News and Special Updates

/

Vireo Health of New York CEO Ari Hoffnung testifies on adult-use cannabis

Vireo Health of New York Chief Executive Officer Ari Hoffnung told a panel of state Assembly members this week that legalization of cannabis for adult use is a “huge step in the right direction,” but more must be done to repair inequities created by cannabis prohibition.

Hoffnung delivered testimony during Tuesday’s Assembly hearing on the topic, noting that while legalization would result in significant economic benefits for New York state, he would support legalization even in the absence of a financial windfall because of the human toll the war on drugs has taken on communities of color.

“I use the word communities because the victims of the war on drugs are not limited to those who have criminal records for drug-related crimes, but also include family members who depend on them economically, emotionally and otherwise,” Hoffnung said.

“I can’t imagine how unjust it feels for those who have been locked up for marijuana-related crimes to constantly see stories about the ever-expanding multi-billion-dollar marijuana industry from which they are essentially locked out,” he later added, suggesting that the state take steps to ensure there are opportunities for diverse ownership and employment in the cannabis industry. Such steps include:

* Offering low-interest loans to minority- and women-owned certified businesses;

* Offering priority license registration to victims of the war on drugs;

* Mandating that cannabis companies provide annual diversity reports on their workforces and contracts;

* Encouraging unionization in the industry;

* And allocating a portion of cannabis tax revenues to fund scholarships for formerly incarcerated individuals.

Hoffnung also suggested that the state take steps to strengthen New York’s medical cannabis program by:

* Expanding patient access by increasing the number of medical marijuana dispensaries that each Registered Organization can operate;

* Expanding patient access by allowing any medical practitioner licensed to prescribe opioids to join the medical marijuana program and certify patients, and by allowing practitioners to certify patients with any appropriate medical condition;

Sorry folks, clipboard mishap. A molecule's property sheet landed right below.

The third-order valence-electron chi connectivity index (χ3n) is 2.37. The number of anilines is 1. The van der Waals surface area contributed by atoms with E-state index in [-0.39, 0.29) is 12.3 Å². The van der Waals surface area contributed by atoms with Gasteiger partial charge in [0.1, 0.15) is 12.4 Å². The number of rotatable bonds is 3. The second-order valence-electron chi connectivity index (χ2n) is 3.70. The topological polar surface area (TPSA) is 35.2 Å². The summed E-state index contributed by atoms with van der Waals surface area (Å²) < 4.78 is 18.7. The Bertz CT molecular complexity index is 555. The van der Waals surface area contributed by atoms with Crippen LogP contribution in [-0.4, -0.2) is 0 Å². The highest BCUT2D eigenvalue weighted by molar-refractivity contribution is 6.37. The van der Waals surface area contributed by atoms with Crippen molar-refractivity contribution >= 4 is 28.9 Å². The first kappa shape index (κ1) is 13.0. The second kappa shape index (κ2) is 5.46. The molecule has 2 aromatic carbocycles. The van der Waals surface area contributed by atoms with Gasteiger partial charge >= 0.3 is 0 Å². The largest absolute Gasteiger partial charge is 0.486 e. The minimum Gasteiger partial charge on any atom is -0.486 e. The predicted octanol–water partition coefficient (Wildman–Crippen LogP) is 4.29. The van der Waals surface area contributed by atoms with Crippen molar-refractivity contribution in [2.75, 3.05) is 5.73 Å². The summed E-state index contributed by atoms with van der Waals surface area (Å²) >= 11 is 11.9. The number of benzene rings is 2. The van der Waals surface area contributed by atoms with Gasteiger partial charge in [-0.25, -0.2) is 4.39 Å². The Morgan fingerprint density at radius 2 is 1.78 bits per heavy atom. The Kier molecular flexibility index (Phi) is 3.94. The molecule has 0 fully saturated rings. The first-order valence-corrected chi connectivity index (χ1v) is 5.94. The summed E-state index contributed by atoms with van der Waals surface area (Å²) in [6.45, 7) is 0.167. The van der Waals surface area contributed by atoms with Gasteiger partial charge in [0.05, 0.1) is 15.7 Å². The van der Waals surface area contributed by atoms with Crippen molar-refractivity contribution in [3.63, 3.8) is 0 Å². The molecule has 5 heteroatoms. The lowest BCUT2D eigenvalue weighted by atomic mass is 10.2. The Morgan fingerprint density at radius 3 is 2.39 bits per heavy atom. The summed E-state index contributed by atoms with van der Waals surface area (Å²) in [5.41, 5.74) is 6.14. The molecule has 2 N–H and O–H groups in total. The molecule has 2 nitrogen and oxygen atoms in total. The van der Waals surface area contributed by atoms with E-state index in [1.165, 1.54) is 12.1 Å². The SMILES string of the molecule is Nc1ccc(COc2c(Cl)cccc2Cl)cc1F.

* Reducing economic barriers to medicine by allowing patients to purchase flower, while simultaneously launching a public health campaign to encourage vaporization instead of smoking;

* And promoting diversity in today’s medical marijuana program by adding new registered organizations that qualify as minority- and women-owned businesses.

You can watch Hoffnung’s testimony and read a full transcript below:

Good morning, Chairpersons Lentol, Gottfried, Peoples-Stokes and Rosenthal, and members of the committees.

Thank you for convening this public hearing and providing New Yorkers with an opportunity to comment on proposals to legalize, regulate and tax marijuana for adult-use.

My name is Ari Hoffnung, and I am the Chief Executive Officer of Vireo Health of New York, one of ten Registered Organizations licensed to grow, process and sell medical marijuana in the state.

We have a manufacturing facility in Fulton County, built on the former site of a juvenile detention facility, the symbolism of which is not lost on my colleagues and me. Our dispensaries are located in Queens, White Plains, Albany and Binghamton. We currently employee nearly 100 New Yorkers, many of whom are represented by United Food and Commercial Workers Local 338.

I had the honor of previously providing testimony on this topic in the spring of 2014. At the time, I provided a fiscal impact estimate of the Marihuana Tax and Regulation Act and discussed the economic implications of that legislation’s key tax provisions.

The fiscal estimate I provided was based, in part, on a report titled “Regulating and Taxing Marijuana: The Fiscal Impact on New York City,” which I helped prepare while serving as New York City Deputy Comptroller for Budget and Public Affairs under then-New York City Comptroller John Liu.

At the time, I had estimated that the direct and indirect fiscal benefits of enacting adult-use legislation were approximately $1.8 billion. That included nearly $800 million in direct benefits for the state, and another $1 billion in indirect economic benefits, including local tax revenues, job creation and decreased spending on prohibition enforcement efforts. Since then, more economic data has become available, but directionally

legalization’s impact on New York State’s budget remains the same: revenues will increase, and expenses will decrease.